The deep-space telescope Herschel took its final bow on Monday, climaxing a successful four-year mission to observe the birth of stars and galaxies, the European Space Agency (ESA) said.
The largest and most powerful infrared telescope in space, Herschel made over 35,000 scientific observations and amassed more than 25,000 hours of science data, it said.
“Herschel has been turned off,” ESA director general Jean-Jacques Dordain told journalists at the Paris Air Show.
“It is not a surprise, it was expected, it was scheduled,” he added.
Herschel has run out of a supply of liquid helium required to cool its instruments to near absolute zero (minus 273.15 degrees Celsius or minus 459.67 degrees Fahrenheit) in order to make its observations.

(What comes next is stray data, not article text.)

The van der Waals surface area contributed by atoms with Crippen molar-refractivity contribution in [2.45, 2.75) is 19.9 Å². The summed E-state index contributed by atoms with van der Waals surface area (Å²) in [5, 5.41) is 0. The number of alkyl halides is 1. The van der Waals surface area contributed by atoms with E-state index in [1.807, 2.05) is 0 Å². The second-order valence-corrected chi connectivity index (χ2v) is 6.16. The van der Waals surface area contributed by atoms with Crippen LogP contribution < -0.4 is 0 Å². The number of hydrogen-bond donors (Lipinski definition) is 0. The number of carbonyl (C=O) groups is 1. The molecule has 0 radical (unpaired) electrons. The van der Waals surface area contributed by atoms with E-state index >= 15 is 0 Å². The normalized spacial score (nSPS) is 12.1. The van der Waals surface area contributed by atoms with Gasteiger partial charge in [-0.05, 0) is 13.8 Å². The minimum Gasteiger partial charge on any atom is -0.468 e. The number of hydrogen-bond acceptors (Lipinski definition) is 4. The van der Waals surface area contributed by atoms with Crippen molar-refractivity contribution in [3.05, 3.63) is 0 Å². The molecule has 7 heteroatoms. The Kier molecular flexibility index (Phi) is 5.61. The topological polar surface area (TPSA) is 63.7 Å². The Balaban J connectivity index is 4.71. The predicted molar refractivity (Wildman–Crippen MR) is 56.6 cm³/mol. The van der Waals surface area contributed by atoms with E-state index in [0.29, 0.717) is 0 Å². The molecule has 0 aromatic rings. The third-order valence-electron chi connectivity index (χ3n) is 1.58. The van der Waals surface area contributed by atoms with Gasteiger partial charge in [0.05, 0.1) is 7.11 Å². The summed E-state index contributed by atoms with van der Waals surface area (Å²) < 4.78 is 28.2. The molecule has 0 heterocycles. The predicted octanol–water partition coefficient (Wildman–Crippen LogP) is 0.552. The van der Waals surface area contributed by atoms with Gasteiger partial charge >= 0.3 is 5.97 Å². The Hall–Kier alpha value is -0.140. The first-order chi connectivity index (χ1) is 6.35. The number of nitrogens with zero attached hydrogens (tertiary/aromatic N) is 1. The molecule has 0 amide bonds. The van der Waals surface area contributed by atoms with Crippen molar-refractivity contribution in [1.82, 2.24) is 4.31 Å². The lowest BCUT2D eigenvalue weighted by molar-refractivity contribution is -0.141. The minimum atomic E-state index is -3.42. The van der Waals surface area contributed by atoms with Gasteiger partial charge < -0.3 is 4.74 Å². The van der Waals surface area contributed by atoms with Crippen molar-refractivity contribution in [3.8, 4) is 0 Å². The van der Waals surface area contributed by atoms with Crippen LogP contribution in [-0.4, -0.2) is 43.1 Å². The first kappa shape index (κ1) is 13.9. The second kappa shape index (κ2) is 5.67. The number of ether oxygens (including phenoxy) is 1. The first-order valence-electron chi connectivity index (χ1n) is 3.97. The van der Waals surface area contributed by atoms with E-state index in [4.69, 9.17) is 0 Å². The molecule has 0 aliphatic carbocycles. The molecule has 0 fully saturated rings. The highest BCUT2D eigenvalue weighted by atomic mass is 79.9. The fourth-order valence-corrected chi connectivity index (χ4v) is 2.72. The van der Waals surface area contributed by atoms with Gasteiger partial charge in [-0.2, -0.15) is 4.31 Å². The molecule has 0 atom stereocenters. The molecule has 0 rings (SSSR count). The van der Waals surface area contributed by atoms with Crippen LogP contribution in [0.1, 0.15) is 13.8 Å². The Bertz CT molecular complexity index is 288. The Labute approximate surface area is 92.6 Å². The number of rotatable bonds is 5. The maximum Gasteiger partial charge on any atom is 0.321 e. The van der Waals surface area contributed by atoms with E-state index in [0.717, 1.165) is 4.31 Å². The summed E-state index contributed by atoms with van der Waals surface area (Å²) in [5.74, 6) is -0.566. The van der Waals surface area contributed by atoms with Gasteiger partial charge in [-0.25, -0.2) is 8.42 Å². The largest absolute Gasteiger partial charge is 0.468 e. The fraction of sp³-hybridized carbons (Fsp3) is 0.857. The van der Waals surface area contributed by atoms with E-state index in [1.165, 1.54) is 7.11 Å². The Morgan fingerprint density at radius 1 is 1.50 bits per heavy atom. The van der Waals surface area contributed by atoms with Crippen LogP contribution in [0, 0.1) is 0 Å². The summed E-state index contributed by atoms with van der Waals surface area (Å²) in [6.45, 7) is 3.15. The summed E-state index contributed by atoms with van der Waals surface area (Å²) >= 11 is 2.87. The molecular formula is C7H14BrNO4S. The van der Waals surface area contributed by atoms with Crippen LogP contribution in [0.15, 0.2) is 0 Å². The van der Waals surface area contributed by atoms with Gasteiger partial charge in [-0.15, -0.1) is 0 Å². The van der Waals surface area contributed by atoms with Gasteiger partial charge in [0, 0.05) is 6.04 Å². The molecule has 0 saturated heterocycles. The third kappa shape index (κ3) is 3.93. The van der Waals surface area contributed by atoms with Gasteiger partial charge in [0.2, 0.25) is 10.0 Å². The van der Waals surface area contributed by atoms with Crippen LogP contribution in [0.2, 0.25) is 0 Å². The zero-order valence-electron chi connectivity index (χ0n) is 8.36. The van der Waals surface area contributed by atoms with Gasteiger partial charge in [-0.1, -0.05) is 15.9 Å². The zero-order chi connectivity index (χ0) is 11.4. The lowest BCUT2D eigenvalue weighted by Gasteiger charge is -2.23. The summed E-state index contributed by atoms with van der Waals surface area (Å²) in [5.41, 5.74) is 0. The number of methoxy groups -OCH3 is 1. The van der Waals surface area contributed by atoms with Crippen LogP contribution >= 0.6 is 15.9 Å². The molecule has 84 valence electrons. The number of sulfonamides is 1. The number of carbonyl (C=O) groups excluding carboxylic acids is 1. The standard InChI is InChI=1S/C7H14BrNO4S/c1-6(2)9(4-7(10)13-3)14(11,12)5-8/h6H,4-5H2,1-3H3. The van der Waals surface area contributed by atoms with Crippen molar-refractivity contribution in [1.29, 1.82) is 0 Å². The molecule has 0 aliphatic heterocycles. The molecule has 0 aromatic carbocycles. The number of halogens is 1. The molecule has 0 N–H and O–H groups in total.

“As it heats up it becomes unusable,” said Dordain, explaining why the data link with Herschel was shut down at 1225 GMT Monday.
Its mission officially ended on April 29, but the satellite was used in its dying weeks as an “orbiting testbed”, said an ESA statement.
“We had a sophisticated spacecraft at our disposal on which we could conduct technical testing and validate techniques, software and the functionality of systems that are going to be reused on future spacecraft,” said Herschel’s spacecraft operations manager, Micha Schmidt.
“This was a major bonus for us.”
The satellite has now been placed in a safe, “disposal” orbit around the Sun.
“The last thruster burn came today, ensuring that all fuel is depleted,” said the ESA statement.
Read more at: Phys.org